Increasing numbers of bike and cycle clothing manufacturers are recognising the growing numbers of
Compared with a men’s insert the padding is seamless and more padded at the front as well as being narrower and shorter. Shorts come in different lengths and colours – not just plain black. If you are shy of wearing Lycra there are several styles of leisure short which have a loose cut outer and still have a tight mesh and padded insert for comfort inside. These are favoured by commuters, mountain bikers and leisure riders as you can look relaxed off the bike but still have the benefit of properly fitted shorts.
Saddles are possibly even more important than shorts and if you are buying a new bike fitting a decent women’s saddle should be your first move – do it before your first ride. Women’s saddles are shorter and wider than men’s. They have a less pronounced nose and are wider at the back to support the sit bones of the pelvis. Women’s saddles are more padded than men’s, some have cut-outs to relieve pressure on your soft tissues and prevent any rubbing.
The style of riding you intend to do can influence your choice of saddle, occasional cyclists and leisure riders may find a broad well padded saddle best as you tend to sit more upright and your bottom is unaccustomed to sitting on a saddle. Mountain bikers need narrower saddles so that they are able to shift their weight around easily when riding technical terrain. Fatter more padded saddles conversely can be more uncomfortable as they lead to chaffing and rubbing and don’t support the sit bones. A correctly fitting narrow saddle which allows your weight to be taken through your sit bones helps alleviate weight bearing by your soft tissue.
Women have different body geometry to men. They are not just smaller (on average) but they are also differently proportioned. Women in general have longer legs to their upper bodies. In terms of bike design this means that while you can get your leg extension right when in the saddle the handle bars may be too far away resulting in you being stretched out. If you are built with relatively long legs (not all women are) then try a women’s specific bike. The top tube will have been slightly shortened to bring the handle bars closer to you while maintaining the right length for your legs. Another difference with women’s bikes is that they frequently have a greater stand-over height than men’s – there is more space between your crotch and the top tube when stood with feet flat on the floor. This can make getting on and off easier and inspires confidence. Contrary to popular belief women’s specific bikes are not limited to ‘shopper bikes’ with wicker baskets. Many manufacturers have woken up to the idea that not all women are novices and are designing top of the range race bikes which meet women’s needs. The frame is not the only part of a women’s bike which is different. Brake levers should be nearer the bar for smaller hands and easier to use because of the less amount of leverage and weaker hands. Bars are narrower to reflect narrower shoulders and the shape of the bar may be different as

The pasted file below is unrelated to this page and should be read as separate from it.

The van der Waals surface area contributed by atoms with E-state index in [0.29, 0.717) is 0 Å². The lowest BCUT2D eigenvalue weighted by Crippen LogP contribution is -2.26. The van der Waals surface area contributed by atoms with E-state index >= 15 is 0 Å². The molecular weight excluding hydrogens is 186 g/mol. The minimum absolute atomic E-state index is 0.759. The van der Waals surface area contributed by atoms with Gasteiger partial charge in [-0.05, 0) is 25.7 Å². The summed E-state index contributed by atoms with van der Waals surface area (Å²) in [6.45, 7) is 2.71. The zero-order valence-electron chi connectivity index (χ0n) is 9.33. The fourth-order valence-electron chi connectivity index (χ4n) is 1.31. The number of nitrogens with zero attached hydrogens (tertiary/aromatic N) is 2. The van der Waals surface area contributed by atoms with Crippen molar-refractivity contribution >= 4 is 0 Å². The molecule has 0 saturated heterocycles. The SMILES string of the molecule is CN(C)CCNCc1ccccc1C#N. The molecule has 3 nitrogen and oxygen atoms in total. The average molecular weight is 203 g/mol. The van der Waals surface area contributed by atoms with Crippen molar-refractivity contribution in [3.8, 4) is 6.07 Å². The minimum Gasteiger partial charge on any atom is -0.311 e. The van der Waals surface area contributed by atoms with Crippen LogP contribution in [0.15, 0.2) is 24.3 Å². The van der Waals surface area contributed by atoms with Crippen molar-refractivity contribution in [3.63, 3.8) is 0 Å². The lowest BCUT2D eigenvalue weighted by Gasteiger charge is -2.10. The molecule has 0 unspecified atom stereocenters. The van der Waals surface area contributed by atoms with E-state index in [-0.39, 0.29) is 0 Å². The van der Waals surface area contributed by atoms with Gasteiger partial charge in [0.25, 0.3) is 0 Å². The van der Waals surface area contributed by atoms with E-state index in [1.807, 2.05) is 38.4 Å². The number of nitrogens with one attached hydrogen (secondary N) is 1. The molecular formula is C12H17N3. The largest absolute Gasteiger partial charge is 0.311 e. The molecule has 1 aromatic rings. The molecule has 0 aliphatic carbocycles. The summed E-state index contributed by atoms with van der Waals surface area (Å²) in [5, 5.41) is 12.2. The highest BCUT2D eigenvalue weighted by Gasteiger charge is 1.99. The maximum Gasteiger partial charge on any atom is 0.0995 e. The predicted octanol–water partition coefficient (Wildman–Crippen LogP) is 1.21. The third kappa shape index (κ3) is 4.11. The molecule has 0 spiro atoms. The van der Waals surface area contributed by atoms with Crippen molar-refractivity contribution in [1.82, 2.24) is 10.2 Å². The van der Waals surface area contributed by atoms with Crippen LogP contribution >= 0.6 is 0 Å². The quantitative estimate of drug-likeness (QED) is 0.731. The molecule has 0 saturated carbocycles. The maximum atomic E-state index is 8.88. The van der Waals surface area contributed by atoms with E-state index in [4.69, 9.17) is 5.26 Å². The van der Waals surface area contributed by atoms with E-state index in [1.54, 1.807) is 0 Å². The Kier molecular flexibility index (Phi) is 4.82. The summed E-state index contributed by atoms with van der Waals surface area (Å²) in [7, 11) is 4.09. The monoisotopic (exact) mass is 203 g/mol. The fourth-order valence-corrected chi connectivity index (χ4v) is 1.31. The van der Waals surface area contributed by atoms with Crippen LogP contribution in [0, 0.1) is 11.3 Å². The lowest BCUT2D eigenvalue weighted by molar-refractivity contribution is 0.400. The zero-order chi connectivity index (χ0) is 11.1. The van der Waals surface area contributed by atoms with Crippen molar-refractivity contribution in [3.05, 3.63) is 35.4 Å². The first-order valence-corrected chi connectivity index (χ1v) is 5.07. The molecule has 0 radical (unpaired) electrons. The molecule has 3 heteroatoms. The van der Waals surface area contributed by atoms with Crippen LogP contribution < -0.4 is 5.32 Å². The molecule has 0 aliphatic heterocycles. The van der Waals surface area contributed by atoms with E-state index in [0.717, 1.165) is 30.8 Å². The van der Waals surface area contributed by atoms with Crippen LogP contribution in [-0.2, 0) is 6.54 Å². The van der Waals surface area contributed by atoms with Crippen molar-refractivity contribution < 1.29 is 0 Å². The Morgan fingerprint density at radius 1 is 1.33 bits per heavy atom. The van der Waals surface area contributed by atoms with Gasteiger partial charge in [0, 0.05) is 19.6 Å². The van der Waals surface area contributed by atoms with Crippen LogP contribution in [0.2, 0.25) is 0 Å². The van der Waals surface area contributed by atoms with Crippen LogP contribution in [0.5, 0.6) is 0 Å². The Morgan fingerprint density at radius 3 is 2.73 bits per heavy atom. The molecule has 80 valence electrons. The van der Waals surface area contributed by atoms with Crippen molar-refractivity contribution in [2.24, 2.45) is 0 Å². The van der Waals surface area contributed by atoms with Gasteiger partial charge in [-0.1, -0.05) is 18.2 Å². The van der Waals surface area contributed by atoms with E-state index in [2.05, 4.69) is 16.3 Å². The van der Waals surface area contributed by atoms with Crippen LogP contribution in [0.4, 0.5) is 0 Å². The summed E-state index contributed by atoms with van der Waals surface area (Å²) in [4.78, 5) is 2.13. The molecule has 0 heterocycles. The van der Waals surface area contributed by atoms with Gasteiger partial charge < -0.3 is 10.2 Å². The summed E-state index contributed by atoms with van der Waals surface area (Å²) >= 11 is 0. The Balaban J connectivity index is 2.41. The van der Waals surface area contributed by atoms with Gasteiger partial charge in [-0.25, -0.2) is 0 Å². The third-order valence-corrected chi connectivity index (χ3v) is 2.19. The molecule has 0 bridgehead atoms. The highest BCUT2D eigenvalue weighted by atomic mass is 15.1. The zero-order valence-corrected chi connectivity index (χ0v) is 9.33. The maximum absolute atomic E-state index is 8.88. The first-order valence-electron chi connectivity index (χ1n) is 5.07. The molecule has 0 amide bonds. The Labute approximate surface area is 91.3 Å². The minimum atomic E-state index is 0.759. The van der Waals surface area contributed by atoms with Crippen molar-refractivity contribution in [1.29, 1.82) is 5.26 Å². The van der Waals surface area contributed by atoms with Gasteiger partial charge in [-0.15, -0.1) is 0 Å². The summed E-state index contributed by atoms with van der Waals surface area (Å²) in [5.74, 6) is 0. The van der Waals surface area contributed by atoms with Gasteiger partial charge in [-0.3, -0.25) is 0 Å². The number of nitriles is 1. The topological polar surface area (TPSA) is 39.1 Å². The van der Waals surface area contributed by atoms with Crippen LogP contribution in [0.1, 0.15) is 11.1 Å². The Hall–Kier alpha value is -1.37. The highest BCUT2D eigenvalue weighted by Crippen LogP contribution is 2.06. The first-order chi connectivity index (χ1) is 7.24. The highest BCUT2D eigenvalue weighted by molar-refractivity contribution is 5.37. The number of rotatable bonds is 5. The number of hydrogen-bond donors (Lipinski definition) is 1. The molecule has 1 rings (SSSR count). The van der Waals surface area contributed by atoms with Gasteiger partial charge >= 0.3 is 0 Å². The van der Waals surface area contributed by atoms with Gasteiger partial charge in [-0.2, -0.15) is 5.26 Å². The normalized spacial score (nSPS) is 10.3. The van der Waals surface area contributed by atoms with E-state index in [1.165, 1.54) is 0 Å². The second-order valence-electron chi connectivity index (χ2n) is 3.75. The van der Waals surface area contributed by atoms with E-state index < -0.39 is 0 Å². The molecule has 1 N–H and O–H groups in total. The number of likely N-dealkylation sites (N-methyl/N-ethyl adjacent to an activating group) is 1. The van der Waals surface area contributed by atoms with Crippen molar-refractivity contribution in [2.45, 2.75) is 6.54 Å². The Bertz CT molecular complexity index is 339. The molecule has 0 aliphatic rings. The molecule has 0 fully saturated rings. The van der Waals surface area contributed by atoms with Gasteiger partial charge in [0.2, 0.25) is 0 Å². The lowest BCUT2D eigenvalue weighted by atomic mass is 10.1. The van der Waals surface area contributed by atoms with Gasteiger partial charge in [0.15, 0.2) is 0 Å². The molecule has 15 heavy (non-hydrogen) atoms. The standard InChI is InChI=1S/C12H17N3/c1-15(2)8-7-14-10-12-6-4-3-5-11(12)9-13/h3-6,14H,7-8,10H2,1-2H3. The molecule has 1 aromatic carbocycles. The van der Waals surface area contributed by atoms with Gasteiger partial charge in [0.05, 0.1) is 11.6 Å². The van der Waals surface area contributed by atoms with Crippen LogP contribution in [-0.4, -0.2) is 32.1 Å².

Clothing, Shoes, Helmets & Glasses
Women’s clothing comes in a variety of styles and now meets the needs of every female bike rider. For cycle clothing to be at it’s most effective it needs to fit properly, especially the layers which are worn next to the skin. There is a wide range of women’s under wear including base layers and wicking crop tops. There is no point using technical garments for your outer layers if you wear a non-wicking bra.
Jerseys are designed to be shorter and fit over hips and bust, as are waterproof jackets. Several companies produce gloves for smaller hands. Women’s fit shoes are shaped slightly differently to men’s. Frequently women have a narrower foot,
particularly the heel.
The worst thing o have when you are pedalling is a shoe that is too big as your heel can lift out causing blisters and diminishing the power to the pedal. Shoes built specifically for women take into account these anatomical differences so shoes are well fitting.
Most manufacturers now include women’s specific helmets within their ranges, these are available in a wide range of sizes. Glasses are an essential bit of safety kit and not just there for pose value. For glasses to really protect your eyes they need to be close fitting and wrap around your face. If you have a narrow face consider looking for women’s glasses.
Everyday there are more and more Women Cycling, what are you waiting for? let’s enjoy cycling!